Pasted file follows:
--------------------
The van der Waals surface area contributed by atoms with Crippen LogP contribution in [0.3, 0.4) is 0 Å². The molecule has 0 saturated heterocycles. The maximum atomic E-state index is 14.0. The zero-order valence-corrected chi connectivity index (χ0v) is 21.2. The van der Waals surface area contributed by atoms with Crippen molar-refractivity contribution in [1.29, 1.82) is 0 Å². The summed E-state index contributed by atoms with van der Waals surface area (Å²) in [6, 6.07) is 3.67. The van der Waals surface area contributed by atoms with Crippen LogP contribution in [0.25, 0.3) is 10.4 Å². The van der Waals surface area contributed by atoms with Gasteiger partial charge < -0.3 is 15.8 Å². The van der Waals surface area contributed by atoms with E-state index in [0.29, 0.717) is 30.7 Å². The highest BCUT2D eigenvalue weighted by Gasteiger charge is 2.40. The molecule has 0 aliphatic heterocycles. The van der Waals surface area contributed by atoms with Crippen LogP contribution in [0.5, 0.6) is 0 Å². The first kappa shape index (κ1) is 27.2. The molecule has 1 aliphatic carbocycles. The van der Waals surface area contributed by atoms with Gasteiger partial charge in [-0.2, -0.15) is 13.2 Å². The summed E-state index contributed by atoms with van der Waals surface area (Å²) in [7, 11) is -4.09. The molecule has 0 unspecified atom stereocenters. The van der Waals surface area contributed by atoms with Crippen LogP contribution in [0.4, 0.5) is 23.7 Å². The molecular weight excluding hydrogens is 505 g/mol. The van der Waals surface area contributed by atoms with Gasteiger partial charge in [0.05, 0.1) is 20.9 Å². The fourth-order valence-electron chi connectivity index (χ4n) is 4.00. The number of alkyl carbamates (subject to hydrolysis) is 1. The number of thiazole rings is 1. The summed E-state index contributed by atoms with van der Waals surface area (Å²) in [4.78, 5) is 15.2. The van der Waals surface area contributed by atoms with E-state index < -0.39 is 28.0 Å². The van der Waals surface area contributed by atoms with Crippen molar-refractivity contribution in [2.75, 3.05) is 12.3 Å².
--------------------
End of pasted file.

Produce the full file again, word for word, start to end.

The van der Waals surface area contributed by atoms with Crippen LogP contribution in [0.3, 0.4) is 0 Å². The molecule has 0 saturated heterocycles. The maximum atomic E-state index is 14.0. The zero-order valence-corrected chi connectivity index (χ0v) is 21.2. The van der Waals surface area contributed by atoms with Crippen molar-refractivity contribution in [1.29, 1.82) is 0 Å². The summed E-state index contributed by atoms with van der Waals surface area (Å²) in [6, 6.07) is 3.67. The van der Waals surface area contributed by atoms with Crippen LogP contribution in [0.25, 0.3) is 10.4 Å². The van der Waals surface area contributed by atoms with Gasteiger partial charge < -0.3 is 15.8 Å². The van der Waals surface area contributed by atoms with E-state index in [0.29, 0.717) is 30.7 Å². The highest BCUT2D eigenvalue weighted by Gasteiger charge is 2.40. The molecule has 0 aliphatic heterocycles. The van der Waals surface area contributed by atoms with Crippen LogP contribution in [0.5, 0.6) is 0 Å². The first kappa shape index (κ1) is 27.2. The molecule has 1 aliphatic carbocycles. The van der Waals surface area contributed by atoms with Gasteiger partial charge in [-0.2, -0.15) is 13.2 Å². The summed E-state index contributed by atoms with van der Waals surface area (Å²) in [7, 11) is -4.09. The molecule has 0 unspecified atom stereocenters. The van der Waals surface area contributed by atoms with Crippen LogP contribution in [0.4, 0.5) is 23.7 Å². The molecular weight excluding hydrogens is 505 g/mol. The van der Waals surface area contributed by atoms with Gasteiger partial charge in [0.05, 0.1) is 20.9 Å². The fourth-order valence-electron chi connectivity index (χ4n) is 4.00. The number of alkyl carbamates (subject to hydrolysis) is 1. The number of thiazole rings is 1. The summed E-state index contributed by atoms with van der Waals surface area (Å²) in [4.78, 5) is 15.2. The van der Waals surface area contributed by atoms with E-state index < -0.39 is 28.0 Å². The van der Waals surface area contributed by atoms with Crippen molar-refractivity contribution in [2.75, 3.05) is 12.3 Å².